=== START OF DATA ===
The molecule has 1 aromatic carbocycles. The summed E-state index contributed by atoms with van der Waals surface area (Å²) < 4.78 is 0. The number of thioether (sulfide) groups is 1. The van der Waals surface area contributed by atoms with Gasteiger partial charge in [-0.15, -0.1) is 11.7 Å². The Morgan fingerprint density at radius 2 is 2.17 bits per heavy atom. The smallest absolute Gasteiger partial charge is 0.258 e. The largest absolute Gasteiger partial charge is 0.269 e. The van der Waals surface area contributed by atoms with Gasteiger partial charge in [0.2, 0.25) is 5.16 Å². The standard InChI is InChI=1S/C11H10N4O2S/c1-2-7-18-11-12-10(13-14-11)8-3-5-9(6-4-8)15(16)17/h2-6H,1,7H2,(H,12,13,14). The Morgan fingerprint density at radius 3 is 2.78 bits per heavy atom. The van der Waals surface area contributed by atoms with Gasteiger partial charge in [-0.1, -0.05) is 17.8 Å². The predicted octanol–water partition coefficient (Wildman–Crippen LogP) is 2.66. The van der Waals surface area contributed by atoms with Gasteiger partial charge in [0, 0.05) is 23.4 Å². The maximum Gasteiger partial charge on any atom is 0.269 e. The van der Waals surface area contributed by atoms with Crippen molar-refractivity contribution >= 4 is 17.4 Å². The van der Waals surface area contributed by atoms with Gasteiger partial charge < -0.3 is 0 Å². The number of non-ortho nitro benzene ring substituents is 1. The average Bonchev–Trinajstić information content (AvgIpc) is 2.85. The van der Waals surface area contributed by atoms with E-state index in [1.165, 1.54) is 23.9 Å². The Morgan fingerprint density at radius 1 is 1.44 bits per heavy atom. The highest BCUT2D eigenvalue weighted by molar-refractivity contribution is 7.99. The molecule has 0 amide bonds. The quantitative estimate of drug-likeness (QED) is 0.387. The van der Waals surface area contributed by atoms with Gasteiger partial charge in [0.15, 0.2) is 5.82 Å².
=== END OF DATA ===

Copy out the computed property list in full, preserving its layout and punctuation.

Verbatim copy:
The molecule has 1 aromatic carbocycles. The summed E-state index contributed by atoms with van der Waals surface area (Å²) < 4.78 is 0. The number of thioether (sulfide) groups is 1. The van der Waals surface area contributed by atoms with Gasteiger partial charge in [-0.15, -0.1) is 11.7 Å². The Morgan fingerprint density at radius 2 is 2.17 bits per heavy atom. The smallest absolute Gasteiger partial charge is 0.258 e. The largest absolute Gasteiger partial charge is 0.269 e. The van der Waals surface area contributed by atoms with Gasteiger partial charge in [0.2, 0.25) is 5.16 Å². The standard InChI is InChI=1S/C11H10N4O2S/c1-2-7-18-11-12-10(13-14-11)8-3-5-9(6-4-8)15(16)17/h2-6H,1,7H2,(H,12,13,14). The Morgan fingerprint density at radius 3 is 2.78 bits per heavy atom. The van der Waals surface area contributed by atoms with Gasteiger partial charge in [-0.1, -0.05) is 17.8 Å². The predicted octanol–water partition coefficient (Wildman–Crippen LogP) is 2.66. The van der Waals surface area contributed by atoms with Gasteiger partial charge in [0, 0.05) is 23.4 Å². The maximum Gasteiger partial charge on any atom is 0.269 e. The van der Waals surface area contributed by atoms with Crippen molar-refractivity contribution >= 4 is 17.4 Å². The van der Waals surface area contributed by atoms with Gasteiger partial charge < -0.3 is 0 Å². The number of non-ortho nitro benzene ring substituents is 1. The average Bonchev–Trinajstić information content (AvgIpc) is 2.85. The van der Waals surface area contributed by atoms with E-state index in [1.165, 1.54) is 23.9 Å². The Morgan fingerprint density at radius 1 is 1.44 bits per heavy atom. The highest BCUT2D eigenvalue weighted by molar-refractivity contribution is 7.99. The molecule has 0 amide bonds. The quantitative estimate of drug-likeness (QED) is 0.387. The van der Waals surface area contributed by atoms with Gasteiger partial charge in [0.15, 0.2) is 5.82 Å².